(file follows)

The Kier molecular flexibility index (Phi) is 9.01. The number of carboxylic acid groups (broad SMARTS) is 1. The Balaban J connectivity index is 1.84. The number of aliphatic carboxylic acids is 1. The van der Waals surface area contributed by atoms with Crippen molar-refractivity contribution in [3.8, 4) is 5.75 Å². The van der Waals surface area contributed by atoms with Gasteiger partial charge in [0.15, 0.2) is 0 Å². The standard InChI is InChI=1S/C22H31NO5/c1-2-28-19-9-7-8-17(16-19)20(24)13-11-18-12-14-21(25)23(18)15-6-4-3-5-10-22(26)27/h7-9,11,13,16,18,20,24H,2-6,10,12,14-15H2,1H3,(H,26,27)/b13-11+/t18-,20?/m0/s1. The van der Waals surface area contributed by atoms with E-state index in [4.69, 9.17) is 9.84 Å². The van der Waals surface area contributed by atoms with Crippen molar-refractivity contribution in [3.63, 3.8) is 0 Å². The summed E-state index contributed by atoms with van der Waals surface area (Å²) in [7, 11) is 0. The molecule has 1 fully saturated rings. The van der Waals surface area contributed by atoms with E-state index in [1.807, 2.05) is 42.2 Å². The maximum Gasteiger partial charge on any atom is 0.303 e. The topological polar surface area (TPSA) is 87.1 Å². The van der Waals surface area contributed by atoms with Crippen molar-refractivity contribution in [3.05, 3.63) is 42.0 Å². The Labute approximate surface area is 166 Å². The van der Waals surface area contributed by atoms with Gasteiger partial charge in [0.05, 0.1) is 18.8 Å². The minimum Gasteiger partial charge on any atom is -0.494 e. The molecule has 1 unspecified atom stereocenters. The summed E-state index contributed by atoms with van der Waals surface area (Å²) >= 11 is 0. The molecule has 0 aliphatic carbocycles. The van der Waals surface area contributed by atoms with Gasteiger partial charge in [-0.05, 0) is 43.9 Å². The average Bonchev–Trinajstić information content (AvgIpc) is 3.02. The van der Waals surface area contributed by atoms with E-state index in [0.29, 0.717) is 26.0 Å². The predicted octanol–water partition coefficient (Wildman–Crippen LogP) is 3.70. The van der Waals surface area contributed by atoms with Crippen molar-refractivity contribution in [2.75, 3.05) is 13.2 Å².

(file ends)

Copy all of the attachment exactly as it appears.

The Kier molecular flexibility index (Phi) is 9.01. The number of carboxylic acid groups (broad SMARTS) is 1. The Balaban J connectivity index is 1.84. The number of aliphatic carboxylic acids is 1. The van der Waals surface area contributed by atoms with Crippen molar-refractivity contribution in [3.8, 4) is 5.75 Å². The van der Waals surface area contributed by atoms with Gasteiger partial charge in [0.15, 0.2) is 0 Å². The standard InChI is InChI=1S/C22H31NO5/c1-2-28-19-9-7-8-17(16-19)20(24)13-11-18-12-14-21(25)23(18)15-6-4-3-5-10-22(26)27/h7-9,11,13,16,18,20,24H,2-6,10,12,14-15H2,1H3,(H,26,27)/b13-11+/t18-,20?/m0/s1. The van der Waals surface area contributed by atoms with E-state index in [4.69, 9.17) is 9.84 Å². The van der Waals surface area contributed by atoms with Crippen molar-refractivity contribution in [3.63, 3.8) is 0 Å². The summed E-state index contributed by atoms with van der Waals surface area (Å²) in [7, 11) is 0. The molecule has 1 fully saturated rings. The van der Waals surface area contributed by atoms with E-state index in [1.807, 2.05) is 42.2 Å². The maximum Gasteiger partial charge on any atom is 0.303 e. The topological polar surface area (TPSA) is 87.1 Å². The van der Waals surface area contributed by atoms with Crippen molar-refractivity contribution in [3.05, 3.63) is 42.0 Å². The Labute approximate surface area is 166 Å². The van der Waals surface area contributed by atoms with Gasteiger partial charge in [0.05, 0.1) is 18.8 Å². The minimum Gasteiger partial charge on any atom is -0.494 e. The molecule has 1 unspecified atom stereocenters. The summed E-state index contributed by atoms with van der Waals surface area (Å²) >= 11 is 0. The molecule has 0 aliphatic carbocycles. The van der Waals surface area contributed by atoms with Gasteiger partial charge in [-0.05, 0) is 43.9 Å². The average Bonchev–Trinajstić information content (AvgIpc) is 3.02. The van der Waals surface area contributed by atoms with E-state index in [0.29, 0.717) is 26.0 Å². The predicted octanol–water partition coefficient (Wildman–Crippen LogP) is 3.70. The van der Waals surface area contributed by atoms with Crippen molar-refractivity contribution in [2.75, 3.05) is 13.2 Å².